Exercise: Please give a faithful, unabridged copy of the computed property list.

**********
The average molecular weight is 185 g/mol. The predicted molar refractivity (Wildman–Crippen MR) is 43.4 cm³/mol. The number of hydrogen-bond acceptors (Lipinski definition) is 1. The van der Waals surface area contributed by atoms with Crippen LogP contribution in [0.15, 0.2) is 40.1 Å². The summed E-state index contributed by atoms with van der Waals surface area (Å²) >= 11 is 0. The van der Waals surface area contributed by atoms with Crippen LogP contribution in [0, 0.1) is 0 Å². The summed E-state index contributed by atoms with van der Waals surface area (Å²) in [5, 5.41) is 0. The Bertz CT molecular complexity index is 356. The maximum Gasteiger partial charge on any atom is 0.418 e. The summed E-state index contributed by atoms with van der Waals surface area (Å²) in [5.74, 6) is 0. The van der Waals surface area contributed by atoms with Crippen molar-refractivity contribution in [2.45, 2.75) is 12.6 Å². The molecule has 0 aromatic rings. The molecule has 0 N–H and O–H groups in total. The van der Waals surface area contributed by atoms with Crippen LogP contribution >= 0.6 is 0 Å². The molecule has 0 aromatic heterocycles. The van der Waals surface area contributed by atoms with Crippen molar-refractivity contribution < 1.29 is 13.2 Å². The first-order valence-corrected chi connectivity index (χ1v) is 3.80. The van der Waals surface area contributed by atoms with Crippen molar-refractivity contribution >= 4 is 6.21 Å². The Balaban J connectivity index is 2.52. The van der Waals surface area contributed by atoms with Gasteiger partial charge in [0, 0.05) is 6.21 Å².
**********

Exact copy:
The average molecular weight is 185 g/mol. The predicted molar refractivity (Wildman–Crippen MR) is 43.4 cm³/mol. The number of hydrogen-bond acceptors (Lipinski definition) is 1. The van der Waals surface area contributed by atoms with Crippen LogP contribution in [0.15, 0.2) is 40.1 Å². The summed E-state index contributed by atoms with van der Waals surface area (Å²) >= 11 is 0. The van der Waals surface area contributed by atoms with Crippen LogP contribution in [0, 0.1) is 0 Å². The summed E-state index contributed by atoms with van der Waals surface area (Å²) in [5, 5.41) is 0. The Bertz CT molecular complexity index is 356. The maximum Gasteiger partial charge on any atom is 0.418 e. The summed E-state index contributed by atoms with van der Waals surface area (Å²) in [5.74, 6) is 0. The van der Waals surface area contributed by atoms with Crippen molar-refractivity contribution in [2.45, 2.75) is 12.6 Å². The molecule has 0 aromatic rings. The molecule has 0 N–H and O–H groups in total. The van der Waals surface area contributed by atoms with Crippen LogP contribution >= 0.6 is 0 Å². The molecule has 0 aromatic heterocycles. The van der Waals surface area contributed by atoms with Crippen molar-refractivity contribution < 1.29 is 13.2 Å². The first-order valence-corrected chi connectivity index (χ1v) is 3.80. The van der Waals surface area contributed by atoms with Crippen molar-refractivity contribution >= 4 is 6.21 Å². The Balaban J connectivity index is 2.52. The van der Waals surface area contributed by atoms with Gasteiger partial charge in [0, 0.05) is 6.21 Å².